Q&A: What You Need to Know About the Data You Share

Q&A: What You Need to Know About the Data You Share

Some argue that we’ve entered the post privacy era. Data is coming at us from all directions, often triggered by data we reveal about ourselves on social networks and via the Internet of Things. ThirdCertainty, a privacy and security news site sponsored by CyberScout, got an industry perspective from Jules Polonetsky, executive director of the Future of Privacy Forum, a think tank whose sponsors include Google, Acxiom and Bank of America.

Q: How would you frame where we are with privacy?
A: Clearly, we’re in a world where more data than ever is being collected. We leave data behind on social networks; I’ve got a smart watch, I’ve got a Fitbit. I am radiating data as we speak. How is all this data going to be used? Is it going to be used for my benefit? Is my Fitbit going to remind me when to exercise? Or is this data going to help me be smarter about what to buy? Or is government or [are] companies going to use this data to better track or market to me, or to know me better than I know myself in ways that could maybe be used to discriminate against me?

Q: So what we know is that this data is being generated and is being collected?
A: We know that there are lots of companies innovating for new products and services. We also know that government is keeping an eye on what we’re up to. Credit agencies and others are making decisions about what to do with us. Data itself isn’t good or bad. The question is, What are the ethics of how we use data? Will it make us more powerful about our environment or are we going to be shaped and hemmed in by our environment?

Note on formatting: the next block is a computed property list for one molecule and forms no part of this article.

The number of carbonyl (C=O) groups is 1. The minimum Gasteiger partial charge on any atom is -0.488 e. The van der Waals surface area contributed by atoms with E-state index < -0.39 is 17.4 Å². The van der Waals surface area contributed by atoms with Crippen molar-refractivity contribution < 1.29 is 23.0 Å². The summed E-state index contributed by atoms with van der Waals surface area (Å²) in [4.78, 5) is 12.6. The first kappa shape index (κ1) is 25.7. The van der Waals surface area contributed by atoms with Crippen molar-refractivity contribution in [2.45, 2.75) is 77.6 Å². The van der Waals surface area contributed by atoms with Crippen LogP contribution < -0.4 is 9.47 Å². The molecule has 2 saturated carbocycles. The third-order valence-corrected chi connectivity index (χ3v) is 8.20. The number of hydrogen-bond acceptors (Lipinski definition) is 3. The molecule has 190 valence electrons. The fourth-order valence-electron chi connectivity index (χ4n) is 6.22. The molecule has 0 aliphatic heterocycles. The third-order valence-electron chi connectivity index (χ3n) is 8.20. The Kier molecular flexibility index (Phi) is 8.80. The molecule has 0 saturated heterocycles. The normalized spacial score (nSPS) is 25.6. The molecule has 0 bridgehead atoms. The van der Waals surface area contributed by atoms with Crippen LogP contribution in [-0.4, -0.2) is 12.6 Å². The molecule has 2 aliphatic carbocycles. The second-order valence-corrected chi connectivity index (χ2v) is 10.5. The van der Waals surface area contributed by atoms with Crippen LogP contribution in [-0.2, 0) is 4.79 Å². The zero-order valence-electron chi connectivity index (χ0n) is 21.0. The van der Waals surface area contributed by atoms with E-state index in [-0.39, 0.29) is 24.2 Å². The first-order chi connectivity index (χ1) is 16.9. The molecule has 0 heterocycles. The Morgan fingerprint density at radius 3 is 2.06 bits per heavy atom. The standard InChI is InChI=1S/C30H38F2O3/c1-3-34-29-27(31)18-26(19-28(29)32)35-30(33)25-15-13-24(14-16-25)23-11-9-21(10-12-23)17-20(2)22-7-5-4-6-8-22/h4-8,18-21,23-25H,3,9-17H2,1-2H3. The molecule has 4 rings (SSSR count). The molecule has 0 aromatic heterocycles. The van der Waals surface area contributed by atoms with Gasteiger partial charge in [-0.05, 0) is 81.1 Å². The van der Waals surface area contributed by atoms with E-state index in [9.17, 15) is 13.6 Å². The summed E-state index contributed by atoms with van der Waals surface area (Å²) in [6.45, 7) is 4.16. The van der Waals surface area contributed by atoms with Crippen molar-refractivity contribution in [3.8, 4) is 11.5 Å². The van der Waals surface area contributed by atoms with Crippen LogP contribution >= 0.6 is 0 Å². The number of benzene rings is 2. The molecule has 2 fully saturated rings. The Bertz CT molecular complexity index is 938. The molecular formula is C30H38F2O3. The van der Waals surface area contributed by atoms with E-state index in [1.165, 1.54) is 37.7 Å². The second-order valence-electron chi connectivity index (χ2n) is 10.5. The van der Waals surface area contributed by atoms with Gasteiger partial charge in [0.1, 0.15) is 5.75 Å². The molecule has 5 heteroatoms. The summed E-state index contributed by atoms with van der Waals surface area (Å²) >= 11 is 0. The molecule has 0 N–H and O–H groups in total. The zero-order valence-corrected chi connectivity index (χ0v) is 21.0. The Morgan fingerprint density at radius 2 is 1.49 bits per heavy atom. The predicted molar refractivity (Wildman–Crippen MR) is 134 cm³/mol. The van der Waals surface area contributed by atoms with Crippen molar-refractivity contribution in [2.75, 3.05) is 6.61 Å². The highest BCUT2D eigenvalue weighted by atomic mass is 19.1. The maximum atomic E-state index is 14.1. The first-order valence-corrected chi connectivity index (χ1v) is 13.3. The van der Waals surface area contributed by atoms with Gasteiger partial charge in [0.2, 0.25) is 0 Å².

Q: So, how do we go about addressing these questions? What roles do you and I as individuals have?
A: Just about everyone today needs to be an expert, because if you’re not, you’re clearly at the mercy of everyone else who has data about you. Understand how your phone works—and how marketing works. You’ve got to take the bull by the horns and use data in a smart and effective way.

Q: What about the companies that are collecting these data; what burden should they have?
A: Most of them are trying to make us love their products, they want us to spend time reading their news stories, clicking on their ads. The question is, Are they doing things that are discriminatory? Or are they treating different kinds of people differently? We need transparency.

This article originally appeared on